Everything you need to know about nicotine
Nicotiana tabacum, the type of nicotine found in tobacco plants, comes from the nightshade family. Red peppers, eggplant, tomatoes, and potatoes are examples of the nightshade family.
While not cancer-causing or excessively harmful on its own, nicotine is heavily addictive and exposes people to the extremely harmful effects of tobacco dependency.
Smoking is the most common preventable cause of death in the United States.
Here are some key points about nicotine. More detail and supporting information is in the main article.
- Chewing or snorting tobacco products usually releases more nicotine into the body than smoking.
- Nicotine is at least as difficult to give up as heroin.
- The side effects of nicotine can affect the heart, hormones, and gastrointestinal system.
- Some studies suggest that nicotine may improve memory and concentration.
- There are more than one billion tobacco smokers worldwide.
Nicotiana tabacum, the type of nicotine found in tobacco plants, comes from the nightshade family
The tobacco plant is indigenous to the Americas and has been used as a medicine and stimulant for at least 2,000 years.
It is not known how tobacco first reached Europe. However, Christopher Columbus is often thought to have discovered tobacco while exploring the Americas for the first time.
The smoking of pipes and cigars spread quickly throughout the 1600s. The plant divided opinion when it was introduced to Europe. Some saw tobacco as medicinal, while others saw it as toxic and habit-forming.
The tobacco industry grew throughout the 1700s, and exploded in 1880 when a machine was first patented to mass-produce paper cigarettes. From then on, cigarettes became much easier to produce, and this saw in the dawn of the major tobacco corporations.
Tobacco was first used as an insecticide in 1763.
In 1828, Wilhelm Heinrich Posselt, a doctor, and Karl Ludwig Reinmann, a chemist, both from Germany, first isolated nicotine from the tobacco plant and identified it as a poison.
By the end of the 19th century, lawmakers had begun to realize the harmful effects of nicotine. Laws were passed banning stores from selling nicotine to minors in 26 states by the year 1890.
It was not until 1964 that the Surgeon General of the U.S. published a study linking smoking with heart disease and lung cancer. The U.S. Food and Drug Administration (FDA) took until 1994 to officially recognize nicotine as a drug that produced dependency.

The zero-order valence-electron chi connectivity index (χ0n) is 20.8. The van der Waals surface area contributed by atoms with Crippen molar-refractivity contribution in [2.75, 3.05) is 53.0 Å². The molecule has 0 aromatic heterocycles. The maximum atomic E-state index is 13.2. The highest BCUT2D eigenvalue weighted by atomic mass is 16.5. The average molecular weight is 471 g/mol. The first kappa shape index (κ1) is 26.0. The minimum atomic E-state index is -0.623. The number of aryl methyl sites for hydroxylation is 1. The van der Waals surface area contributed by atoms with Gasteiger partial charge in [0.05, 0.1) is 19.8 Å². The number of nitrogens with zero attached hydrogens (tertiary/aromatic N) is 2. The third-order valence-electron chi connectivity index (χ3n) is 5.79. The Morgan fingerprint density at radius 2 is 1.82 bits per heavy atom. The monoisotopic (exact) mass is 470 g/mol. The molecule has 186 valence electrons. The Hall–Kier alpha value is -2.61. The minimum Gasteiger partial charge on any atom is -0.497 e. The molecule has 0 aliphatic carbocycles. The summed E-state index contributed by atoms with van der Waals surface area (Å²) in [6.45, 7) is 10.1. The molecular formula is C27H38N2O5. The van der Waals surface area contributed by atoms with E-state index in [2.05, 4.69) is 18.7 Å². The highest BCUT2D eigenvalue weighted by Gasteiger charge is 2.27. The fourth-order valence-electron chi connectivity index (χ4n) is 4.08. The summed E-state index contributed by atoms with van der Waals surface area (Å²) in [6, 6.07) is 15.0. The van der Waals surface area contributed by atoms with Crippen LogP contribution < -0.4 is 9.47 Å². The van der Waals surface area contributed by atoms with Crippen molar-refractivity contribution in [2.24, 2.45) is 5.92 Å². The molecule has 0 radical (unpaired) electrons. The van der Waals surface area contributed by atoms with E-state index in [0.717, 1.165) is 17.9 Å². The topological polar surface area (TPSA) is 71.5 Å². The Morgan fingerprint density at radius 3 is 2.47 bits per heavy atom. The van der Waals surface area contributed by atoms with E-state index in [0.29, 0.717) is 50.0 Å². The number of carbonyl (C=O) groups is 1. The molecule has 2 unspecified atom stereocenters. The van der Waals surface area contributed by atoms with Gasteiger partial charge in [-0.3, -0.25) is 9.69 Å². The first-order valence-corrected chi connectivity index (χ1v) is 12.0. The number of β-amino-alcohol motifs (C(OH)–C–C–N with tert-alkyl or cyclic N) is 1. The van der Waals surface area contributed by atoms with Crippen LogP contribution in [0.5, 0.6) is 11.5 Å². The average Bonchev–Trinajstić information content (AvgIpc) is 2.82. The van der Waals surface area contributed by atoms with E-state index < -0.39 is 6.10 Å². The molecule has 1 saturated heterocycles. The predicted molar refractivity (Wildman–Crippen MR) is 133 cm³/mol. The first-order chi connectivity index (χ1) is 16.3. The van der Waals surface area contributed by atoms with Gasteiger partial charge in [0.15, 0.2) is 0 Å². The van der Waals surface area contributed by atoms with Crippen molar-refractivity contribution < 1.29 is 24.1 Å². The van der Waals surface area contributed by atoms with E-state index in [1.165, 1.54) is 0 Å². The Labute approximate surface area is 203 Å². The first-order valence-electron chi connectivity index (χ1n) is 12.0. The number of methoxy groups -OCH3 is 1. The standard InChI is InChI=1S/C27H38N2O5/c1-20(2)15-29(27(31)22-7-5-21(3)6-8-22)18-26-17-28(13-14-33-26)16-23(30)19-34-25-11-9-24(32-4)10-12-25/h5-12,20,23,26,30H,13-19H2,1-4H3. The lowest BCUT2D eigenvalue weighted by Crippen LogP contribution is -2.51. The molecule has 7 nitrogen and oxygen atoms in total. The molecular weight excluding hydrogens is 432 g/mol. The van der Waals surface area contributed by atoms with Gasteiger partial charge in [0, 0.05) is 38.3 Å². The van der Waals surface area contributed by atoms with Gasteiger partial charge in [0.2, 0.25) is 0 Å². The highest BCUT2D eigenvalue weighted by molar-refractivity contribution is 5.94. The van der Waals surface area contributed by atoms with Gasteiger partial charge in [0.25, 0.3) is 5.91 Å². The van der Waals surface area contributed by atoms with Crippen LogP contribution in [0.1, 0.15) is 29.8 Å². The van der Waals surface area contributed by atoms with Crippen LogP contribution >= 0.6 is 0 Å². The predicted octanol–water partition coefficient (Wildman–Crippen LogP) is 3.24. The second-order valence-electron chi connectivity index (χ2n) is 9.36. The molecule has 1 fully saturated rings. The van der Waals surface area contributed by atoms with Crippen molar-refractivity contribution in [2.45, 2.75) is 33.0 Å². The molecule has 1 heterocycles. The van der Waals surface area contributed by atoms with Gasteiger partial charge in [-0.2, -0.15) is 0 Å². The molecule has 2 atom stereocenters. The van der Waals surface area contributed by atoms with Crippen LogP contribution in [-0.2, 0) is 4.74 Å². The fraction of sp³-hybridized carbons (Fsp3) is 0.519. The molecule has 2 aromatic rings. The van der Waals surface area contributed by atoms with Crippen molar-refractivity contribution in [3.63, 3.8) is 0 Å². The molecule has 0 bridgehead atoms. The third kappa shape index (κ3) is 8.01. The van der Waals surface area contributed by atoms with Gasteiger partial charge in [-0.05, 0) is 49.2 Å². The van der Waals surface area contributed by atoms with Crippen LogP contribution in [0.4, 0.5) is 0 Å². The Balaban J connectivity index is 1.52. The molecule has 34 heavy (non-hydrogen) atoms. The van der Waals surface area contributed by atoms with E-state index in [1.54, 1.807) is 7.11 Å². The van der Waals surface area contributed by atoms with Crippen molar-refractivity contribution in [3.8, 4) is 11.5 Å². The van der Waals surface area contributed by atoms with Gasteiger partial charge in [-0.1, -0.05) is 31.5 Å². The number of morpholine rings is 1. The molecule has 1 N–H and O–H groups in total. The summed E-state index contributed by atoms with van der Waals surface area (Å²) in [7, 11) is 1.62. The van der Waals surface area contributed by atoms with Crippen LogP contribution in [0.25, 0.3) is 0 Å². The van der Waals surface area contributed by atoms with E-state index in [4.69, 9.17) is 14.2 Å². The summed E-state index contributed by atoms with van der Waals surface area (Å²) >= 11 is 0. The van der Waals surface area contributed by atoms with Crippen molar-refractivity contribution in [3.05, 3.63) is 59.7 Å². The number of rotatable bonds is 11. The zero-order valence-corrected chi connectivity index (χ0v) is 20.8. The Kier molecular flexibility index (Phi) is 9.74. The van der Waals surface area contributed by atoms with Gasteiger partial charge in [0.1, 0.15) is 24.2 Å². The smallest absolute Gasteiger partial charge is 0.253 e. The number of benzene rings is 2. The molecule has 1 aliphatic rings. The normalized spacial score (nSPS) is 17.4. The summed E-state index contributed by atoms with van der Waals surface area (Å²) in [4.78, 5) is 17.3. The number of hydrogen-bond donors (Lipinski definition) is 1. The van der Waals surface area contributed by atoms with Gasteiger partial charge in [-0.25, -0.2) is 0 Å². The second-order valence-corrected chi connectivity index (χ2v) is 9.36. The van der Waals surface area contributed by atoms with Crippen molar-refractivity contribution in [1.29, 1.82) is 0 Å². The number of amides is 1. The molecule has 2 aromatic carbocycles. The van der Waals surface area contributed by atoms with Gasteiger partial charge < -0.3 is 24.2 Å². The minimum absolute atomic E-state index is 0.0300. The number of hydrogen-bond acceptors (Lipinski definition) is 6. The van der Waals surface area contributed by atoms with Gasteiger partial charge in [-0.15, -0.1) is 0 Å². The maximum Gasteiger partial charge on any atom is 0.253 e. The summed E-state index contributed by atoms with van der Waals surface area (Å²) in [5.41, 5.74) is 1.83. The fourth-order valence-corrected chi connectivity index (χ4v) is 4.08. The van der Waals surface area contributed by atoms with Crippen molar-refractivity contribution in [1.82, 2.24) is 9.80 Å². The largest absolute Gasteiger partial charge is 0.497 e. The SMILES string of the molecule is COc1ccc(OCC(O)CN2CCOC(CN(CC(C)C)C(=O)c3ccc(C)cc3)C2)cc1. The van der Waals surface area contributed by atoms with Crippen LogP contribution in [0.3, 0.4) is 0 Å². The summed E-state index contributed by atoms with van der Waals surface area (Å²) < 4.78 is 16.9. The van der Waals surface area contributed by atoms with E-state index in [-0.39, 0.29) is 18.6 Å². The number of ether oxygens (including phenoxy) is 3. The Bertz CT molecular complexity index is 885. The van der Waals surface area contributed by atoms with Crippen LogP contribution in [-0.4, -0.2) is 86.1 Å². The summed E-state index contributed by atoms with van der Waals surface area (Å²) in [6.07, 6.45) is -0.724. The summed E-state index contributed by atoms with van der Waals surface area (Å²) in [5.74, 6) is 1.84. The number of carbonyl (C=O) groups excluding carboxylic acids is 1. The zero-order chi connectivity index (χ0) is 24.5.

Even after this landmark recognition, the FDA was not granted control over nicotine regulations by the Supreme Court until June 22nd, 2009. On this day, the Family Smoking Prevention and Tobacco Control Act gave the FDA the power to regulate the production and advertisement of tobacco products.
Nicotine has a range of effects on the body.
The 'nicotine effect'
Nicotine is both a sedative and a stimulant.
When a body is exposed to nicotine, the individual experiences a "kick." This is partly caused by nicotine stimulating the adrenal glands, which results in the release of adrenaline.
This surge of adrenaline stimulates the body. There is an immediate release of glucose, as well as an increase in heart rate, breathing activity, and blood pressure.
Nicotine also makes the pancreas produce less insulin, causing a slight increase in blood sugar or glucose.
Indirectly, nicotine causes the release of dopamine in the pleasure and motivation areas of the brain. A similar effect occurs when people take heroin or cocaine. The drug user experiences a pleasurable sensation.
As users become more tolerant to nicotine, they require higher doses to enjoy the same effects.
Dopamine is a brain chemical that affects emotions, movements, and sensations of pleasure and pain. If your brain dopamine levels rise, the feeling of contentment is higher.
Depending on the dose of nicotine taken and the individual's nervous system arousal, nicotine can also act as a sedative.
When humans, mammals, and most other types of animals are exposed to nicotine, it increases their heart rate, heart muscle oxygen consumption rate, and heart stroke volume. These are known as pharmacologic effects.
Consuming nicotine is also linked to raised alertness, euphoria, and a sensation of being relaxed.
Concentration and memory
Studies have shown that nicotine appears to improve memory and concentration. It is thought that this is due to an increase in acetylcholine and norepinephrine. Norepinephrine also increases the sensation of wakefulness, or arousal.
Nicotine results in increased levels of beta-endorphin, which reduces anxiety.
How the body processes nicotine
After inhaling tobacco smoke, nicotine rapidly enters the bloodstream, crosses the blood-brain barrier, and reaches the brain within 8 to 20 seconds. Within approximately 2 hours after entering the body, half of the nicotine has gone.